The world of fashion is an amazing place, full of ego, genius, strategy and emotion. Yeah, it’s a lot like the stock market…
It’s also a lot like your average business, and how you fashion that is often an indication of how well it will function. Because just as our fashion choices are a reflection of our individuality and personality, so our businesses can be a reflection of the culture and identity we bring to them.
1. What’s the story?
Just like fashion needs a back story to be successful, so a business needs something that customers can relate to. No designer sends their new creation down the catwalk without a theme or explanation that buyers can, well, buy into. And everyone has a story to tell, even you.
What is there about your business that sets it apart, that will make people sit up and take notice when you parade it in public? What inspired you to start up, and what made you believe that others would want to associate with your company?
2. Bespoke or Off the Rack?
When a fashion designer prepares for a new line, they are often designing for a market of one. It’s their creation, and so long as they believe in it, and love it, then it’s a success. The press and the public are secondary considerations in a world where one-offs are desirable.
In business the aim is more often skewed to selling to the masses. It’s tempting to want to be all things to all people, to think that everyone will want to purchase our products, but is that really suitable to what you do? What kind of marketing would it take to reach that broad audience? Or are you better off targeting a niche market, becoming that one place to go to for a specific group of customers?
3. Would You be Caught Dead in That?
There is hardly a fashion house around today that hasn’t committed some gross faux pas in their past. They survived these mishaps back then largely because of the time it would take for a groundswell of angry consumers to be organised.
Make a disparaging remark about someone’s appearance today though and half the world will be beating your door down demanding an apology.
The internet and social media have been instrumental in allowing businesses to grow beyond their traditional boundaries, but it’s a double-edged sword that can cut you to the bone.
If you want people to be proud to be associated with your business, make sure you’re easy to love. Be socially responsible, be sharing and above all be authentic. And when things do go pear-shaped be the first to respond, in a positive and responsible manner. You don’t want to end up being a case study on how NOT to do crisis management.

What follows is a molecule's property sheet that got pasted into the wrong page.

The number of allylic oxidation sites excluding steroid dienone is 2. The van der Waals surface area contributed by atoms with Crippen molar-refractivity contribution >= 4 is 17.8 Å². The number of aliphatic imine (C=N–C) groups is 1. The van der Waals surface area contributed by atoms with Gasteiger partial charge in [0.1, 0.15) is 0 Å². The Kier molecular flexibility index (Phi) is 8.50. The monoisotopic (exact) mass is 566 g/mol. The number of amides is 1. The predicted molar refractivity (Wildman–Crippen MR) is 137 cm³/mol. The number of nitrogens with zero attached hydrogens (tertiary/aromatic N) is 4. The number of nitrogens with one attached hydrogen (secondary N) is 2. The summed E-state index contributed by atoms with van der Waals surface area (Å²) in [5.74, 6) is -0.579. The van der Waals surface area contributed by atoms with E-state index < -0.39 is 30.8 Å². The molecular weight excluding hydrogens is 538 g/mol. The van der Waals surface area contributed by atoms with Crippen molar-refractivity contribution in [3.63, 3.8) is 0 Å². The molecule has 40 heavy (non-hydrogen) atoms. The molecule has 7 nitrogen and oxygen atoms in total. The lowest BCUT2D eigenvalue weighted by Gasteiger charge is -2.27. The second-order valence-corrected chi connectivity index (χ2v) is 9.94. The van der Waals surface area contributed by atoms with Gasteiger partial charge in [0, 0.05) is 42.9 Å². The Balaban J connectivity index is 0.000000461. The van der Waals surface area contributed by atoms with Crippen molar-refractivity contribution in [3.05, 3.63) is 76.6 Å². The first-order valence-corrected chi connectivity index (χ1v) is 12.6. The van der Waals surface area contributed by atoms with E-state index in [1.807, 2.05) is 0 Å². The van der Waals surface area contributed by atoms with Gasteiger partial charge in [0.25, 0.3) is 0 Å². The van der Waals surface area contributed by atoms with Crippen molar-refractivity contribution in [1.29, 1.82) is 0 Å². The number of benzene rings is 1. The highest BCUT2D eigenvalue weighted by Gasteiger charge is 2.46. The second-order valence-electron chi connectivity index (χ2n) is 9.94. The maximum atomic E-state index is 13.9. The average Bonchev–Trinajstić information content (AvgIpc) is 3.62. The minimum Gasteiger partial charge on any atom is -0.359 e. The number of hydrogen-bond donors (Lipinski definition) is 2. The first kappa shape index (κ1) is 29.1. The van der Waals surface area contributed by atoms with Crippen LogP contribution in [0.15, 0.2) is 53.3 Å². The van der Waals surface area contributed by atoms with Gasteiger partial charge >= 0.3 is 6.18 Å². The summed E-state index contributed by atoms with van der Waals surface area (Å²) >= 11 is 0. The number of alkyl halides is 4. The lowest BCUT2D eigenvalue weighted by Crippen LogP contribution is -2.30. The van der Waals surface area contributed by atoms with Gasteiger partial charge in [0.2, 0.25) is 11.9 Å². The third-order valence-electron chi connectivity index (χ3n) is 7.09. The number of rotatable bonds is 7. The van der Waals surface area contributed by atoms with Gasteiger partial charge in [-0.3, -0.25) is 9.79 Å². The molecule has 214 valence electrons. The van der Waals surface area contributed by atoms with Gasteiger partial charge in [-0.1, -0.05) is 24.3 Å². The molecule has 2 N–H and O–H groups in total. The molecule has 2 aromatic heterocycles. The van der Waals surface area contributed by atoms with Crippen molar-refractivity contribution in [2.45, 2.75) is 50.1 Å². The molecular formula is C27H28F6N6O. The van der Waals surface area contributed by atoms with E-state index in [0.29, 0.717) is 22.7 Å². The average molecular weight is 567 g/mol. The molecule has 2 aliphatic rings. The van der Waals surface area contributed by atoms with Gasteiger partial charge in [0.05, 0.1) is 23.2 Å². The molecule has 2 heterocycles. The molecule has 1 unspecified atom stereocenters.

4. Anything You Can Do I Can Do Better
One of the cornerstones of fashion and business is competition. And if you can’t handle the heat, then get off the catwalk ‘cos the bigger and better you get, the more you cop.
By your very existence you are somebody’s competition; you have to keep coming up with new ideas, improved products and better ways to market them in order to stay on top.
If fighting for survival isn’t in your DNA, then someone will be dining on your DNA before too long.
5. Many Hands Make Light Work
Behind every great designer is a team of hard-working people that all bring something special to the table. Pattern makers, seamstresses, PR people, photographers, organisers, PAs…without this entourage the design would never be seen by the wider world.
In business you need a solid team behind you too. They may not all show up when you open the door each morning, but they are an integral part of your business. They might be bookkeepers or accountants, mentors, suppliers, marketing people, couriers and most important of all, customers. Don’t discount the support of friends and family either; they’re the people who always have your back.
6. If You Can See It, You Can Build It (And They Will Come).
Good fashion designers can visualise their creations long before they put pencil to paper. It could be argued that the only reason they do put down their imaginings is so others can marvel at their genius. And do the grunt work of cutting, sewing, etc…
Setting out on your own business path is the same – you must have the vision before you begin. If you can’t imagine how it will look and feel for you and to the customer, then you can’t possibly build it.
The fashion world is often seen as cut-throat, bitchy and out of touch with the real world, but business can be guilty of the same sins. The truth is your business will be based on your standards, your culture and your vision. And if that presents as something that customers can buy into, you’re pretty sure to be a cut above the rest.